American Airlines President Robert Isom spoke this morning at the Cowen and Company 12th Annual Global Transportation Conference. His message was:
- We’re making no excuses, taking responsibility for our challenges
- But it’s not our fault, our plan is great, it’s all because of the mechanics and grounding of the MAX.
American Doubles Down on Their Current Strategy
Isom essentially doubled down on everything that he and American leadership have said before. If only mechanics hadn’t engaged in an ‘illegal work slowdown’ and the MAX hadn’t been grounded the airline would have the financial performance they’re looking for. In fact their regional operation has improved, which he suggests proves they’re on the right path when mechanics aren’t getting in the way.
When the 737 MAX is re-approved to fly Isom says it’ll take “30 to 40 days” to take planes out of storage and to do required training.
American Thinks Their Big Problem is They Haven’t Been Able to Make Domestic Flying Worse
How has grounding of the MAX “slowed down margin-improving initiatives” you might wonder? Isom explains that ‘cabin standardization’ (Project Oasis) “has been delayed, we’re only about one-third of the way through. We thought that we would be much farther along with our modification program as a result of operations difficulties we had to put that on hiatus.”
In other words American’s major problem earning more revenue is that they haven’t been able to cram more seats into aircraft as quickly as they want, and they hope to return to switching more planes over to offering less comfortable seating on domestic planes in all classes of service.
Where Things Are Going Well
Isom pointed out new gates at Dallas Fort-Worth that has allowed them to grow to a peak of 900 flights during the summer, new gates that will come on in Charlotte allowing them to grow to 700 flights there and the replacement of Gate 35X at Washington National airport that will permit using larger regional jets.
He says they’re making progress “closing load factor gap with other airlines during off peak periods” and doing well with “instant upsell where we are able to offer customers post-booking ability to buy up to a higher cabin, we are now offering that both on mobile and web throughout domestic U.S. and expect further expansion.”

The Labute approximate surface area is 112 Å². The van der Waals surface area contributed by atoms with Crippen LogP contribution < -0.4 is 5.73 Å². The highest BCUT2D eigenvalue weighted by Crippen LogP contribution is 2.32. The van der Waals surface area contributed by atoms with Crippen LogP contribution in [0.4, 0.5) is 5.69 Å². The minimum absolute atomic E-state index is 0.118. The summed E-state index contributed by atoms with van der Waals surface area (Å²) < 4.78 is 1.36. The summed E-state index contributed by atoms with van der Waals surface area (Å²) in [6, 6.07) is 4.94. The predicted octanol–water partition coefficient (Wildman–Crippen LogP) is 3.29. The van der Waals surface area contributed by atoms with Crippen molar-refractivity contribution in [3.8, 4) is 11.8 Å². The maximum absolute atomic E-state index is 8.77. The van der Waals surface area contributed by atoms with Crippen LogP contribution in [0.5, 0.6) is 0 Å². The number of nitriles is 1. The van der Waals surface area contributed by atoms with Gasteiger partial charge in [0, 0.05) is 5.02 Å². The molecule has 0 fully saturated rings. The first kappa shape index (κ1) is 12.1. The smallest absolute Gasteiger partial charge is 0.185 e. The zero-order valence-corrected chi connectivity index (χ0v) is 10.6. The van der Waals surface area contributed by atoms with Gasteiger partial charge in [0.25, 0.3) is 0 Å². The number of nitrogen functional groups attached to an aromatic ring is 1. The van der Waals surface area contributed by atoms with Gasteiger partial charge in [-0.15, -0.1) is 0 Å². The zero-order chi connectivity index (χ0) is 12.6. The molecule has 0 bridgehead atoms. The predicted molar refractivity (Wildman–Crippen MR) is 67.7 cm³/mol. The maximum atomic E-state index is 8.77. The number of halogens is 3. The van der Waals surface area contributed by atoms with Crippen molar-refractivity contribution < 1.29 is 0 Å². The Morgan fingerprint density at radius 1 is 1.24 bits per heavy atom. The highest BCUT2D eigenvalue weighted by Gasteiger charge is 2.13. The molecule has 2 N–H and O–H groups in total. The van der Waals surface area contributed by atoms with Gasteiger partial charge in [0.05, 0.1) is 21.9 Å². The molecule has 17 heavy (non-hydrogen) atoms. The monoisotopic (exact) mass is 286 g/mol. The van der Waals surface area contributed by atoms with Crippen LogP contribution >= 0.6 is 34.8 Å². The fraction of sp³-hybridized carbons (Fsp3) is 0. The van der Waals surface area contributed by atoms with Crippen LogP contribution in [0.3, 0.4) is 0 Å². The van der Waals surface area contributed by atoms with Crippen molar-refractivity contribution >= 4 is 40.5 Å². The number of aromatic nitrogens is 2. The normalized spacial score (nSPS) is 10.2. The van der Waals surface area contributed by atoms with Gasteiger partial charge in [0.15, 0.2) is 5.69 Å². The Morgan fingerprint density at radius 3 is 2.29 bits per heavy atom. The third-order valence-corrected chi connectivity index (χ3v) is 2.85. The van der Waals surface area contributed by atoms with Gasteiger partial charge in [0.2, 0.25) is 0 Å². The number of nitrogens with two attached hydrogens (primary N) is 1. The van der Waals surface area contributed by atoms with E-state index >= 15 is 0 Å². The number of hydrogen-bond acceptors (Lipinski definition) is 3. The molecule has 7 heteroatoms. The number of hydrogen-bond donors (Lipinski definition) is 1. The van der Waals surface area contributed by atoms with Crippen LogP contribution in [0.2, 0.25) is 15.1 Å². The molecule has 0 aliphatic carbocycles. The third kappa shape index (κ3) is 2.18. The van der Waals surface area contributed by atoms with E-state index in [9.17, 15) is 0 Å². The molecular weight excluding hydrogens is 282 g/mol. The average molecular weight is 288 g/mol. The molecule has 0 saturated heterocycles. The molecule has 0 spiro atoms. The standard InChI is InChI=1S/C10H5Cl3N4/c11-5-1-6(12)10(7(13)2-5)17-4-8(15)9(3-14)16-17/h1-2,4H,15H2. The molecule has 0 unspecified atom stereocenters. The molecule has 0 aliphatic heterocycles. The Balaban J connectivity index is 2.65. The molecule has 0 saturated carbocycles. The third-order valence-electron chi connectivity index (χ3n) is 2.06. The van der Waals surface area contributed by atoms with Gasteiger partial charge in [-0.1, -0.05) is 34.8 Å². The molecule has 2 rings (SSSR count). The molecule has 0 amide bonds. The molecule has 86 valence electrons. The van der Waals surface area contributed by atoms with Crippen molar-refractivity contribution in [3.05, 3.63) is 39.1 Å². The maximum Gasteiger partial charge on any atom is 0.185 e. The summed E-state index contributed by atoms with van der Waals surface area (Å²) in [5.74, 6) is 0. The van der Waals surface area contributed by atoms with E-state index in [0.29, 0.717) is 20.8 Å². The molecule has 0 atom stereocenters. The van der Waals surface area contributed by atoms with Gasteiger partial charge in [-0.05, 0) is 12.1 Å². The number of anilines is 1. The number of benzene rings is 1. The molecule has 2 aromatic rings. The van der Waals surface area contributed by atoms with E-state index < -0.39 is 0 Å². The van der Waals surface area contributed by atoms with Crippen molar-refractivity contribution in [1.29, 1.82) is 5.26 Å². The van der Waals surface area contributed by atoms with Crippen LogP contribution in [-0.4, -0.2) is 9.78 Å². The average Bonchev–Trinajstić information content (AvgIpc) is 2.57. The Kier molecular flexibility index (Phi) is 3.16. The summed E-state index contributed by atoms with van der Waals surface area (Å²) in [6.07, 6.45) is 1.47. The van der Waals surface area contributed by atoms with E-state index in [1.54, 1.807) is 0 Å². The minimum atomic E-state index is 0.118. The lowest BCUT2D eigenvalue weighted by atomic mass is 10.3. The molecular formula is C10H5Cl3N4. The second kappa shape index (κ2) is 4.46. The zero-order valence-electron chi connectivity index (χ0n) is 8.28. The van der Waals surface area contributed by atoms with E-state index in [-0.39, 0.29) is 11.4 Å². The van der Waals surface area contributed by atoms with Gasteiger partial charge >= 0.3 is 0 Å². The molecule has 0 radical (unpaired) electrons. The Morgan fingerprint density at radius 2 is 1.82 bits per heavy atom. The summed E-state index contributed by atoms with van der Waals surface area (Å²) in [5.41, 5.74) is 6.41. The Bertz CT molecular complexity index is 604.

Adding that they’re beginning to see traction with prepaid baggage, Isom sees a “quickening of the pace produce of tech advancement.”
Finally American is “ending the era of extraordinary capital expenses” that have led to $30 billion in investment over 6 years, with an $800 – $900 million decline in 2020 before continuing to fall further. OF course they’ve also recently placed bog orders for more Boeing 787s and Airbus A321XLRs (only 60% of which were order conversions) in addition to new regional jets.
Should American Close Hubs, and How’s Their Culture?
Challenged with whether American should close one or two hubs that are underperforming, Isom suggested that without the MAX grounding and mechanics job action they wouldn’t be having that conversation with analysts because the network would be performing better. He defended their limited role at New York JFK, which to some extent already isn’t a hub just a point-to-point spoke for London and Los Angeles operations.
Defending their stance that the airline is making culture a competitive advantage, despite friction with multiple employee groups, Isom suggested that this “summer showed the importance of culture, having everyone on same page” but deflected that it also suggests they are failing at just that.